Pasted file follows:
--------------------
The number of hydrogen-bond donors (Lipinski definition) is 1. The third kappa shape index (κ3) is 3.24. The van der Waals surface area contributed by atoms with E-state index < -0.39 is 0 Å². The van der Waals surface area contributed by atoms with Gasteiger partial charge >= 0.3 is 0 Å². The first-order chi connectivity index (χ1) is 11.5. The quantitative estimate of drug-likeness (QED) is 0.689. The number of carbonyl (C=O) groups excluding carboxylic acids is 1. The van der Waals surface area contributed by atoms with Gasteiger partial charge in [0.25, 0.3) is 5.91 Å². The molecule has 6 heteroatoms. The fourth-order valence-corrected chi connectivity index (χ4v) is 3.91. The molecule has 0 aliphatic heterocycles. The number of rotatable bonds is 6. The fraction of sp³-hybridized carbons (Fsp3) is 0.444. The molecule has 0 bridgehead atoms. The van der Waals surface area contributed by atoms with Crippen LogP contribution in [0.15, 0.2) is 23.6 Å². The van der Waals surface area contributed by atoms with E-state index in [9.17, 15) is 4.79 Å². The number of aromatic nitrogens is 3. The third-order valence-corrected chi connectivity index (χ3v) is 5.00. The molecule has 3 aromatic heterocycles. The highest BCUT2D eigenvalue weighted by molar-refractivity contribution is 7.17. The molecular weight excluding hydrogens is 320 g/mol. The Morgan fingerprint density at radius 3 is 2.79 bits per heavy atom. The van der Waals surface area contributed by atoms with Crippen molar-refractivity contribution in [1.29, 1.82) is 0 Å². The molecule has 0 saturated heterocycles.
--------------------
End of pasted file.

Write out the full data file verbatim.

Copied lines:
The number of hydrogen-bond donors (Lipinski definition) is 1. The third kappa shape index (κ3) is 3.24. The van der Waals surface area contributed by atoms with E-state index < -0.39 is 0 Å². The van der Waals surface area contributed by atoms with Gasteiger partial charge >= 0.3 is 0 Å². The first-order chi connectivity index (χ1) is 11.5. The quantitative estimate of drug-likeness (QED) is 0.689. The number of carbonyl (C=O) groups excluding carboxylic acids is 1. The van der Waals surface area contributed by atoms with Gasteiger partial charge in [0.25, 0.3) is 5.91 Å². The molecule has 6 heteroatoms. The fourth-order valence-corrected chi connectivity index (χ4v) is 3.91. The molecule has 0 aliphatic heterocycles. The number of rotatable bonds is 6. The fraction of sp³-hybridized carbons (Fsp3) is 0.444. The molecule has 0 bridgehead atoms. The van der Waals surface area contributed by atoms with Crippen LogP contribution in [0.15, 0.2) is 23.6 Å². The van der Waals surface area contributed by atoms with E-state index in [9.17, 15) is 4.79 Å². The number of aromatic nitrogens is 3. The third-order valence-corrected chi connectivity index (χ3v) is 5.00. The molecule has 3 aromatic heterocycles. The highest BCUT2D eigenvalue weighted by molar-refractivity contribution is 7.17. The molecular weight excluding hydrogens is 320 g/mol. The Morgan fingerprint density at radius 3 is 2.79 bits per heavy atom. The van der Waals surface area contributed by atoms with Crippen molar-refractivity contribution in [1.29, 1.82) is 0 Å². The molecule has 0 saturated heterocycles.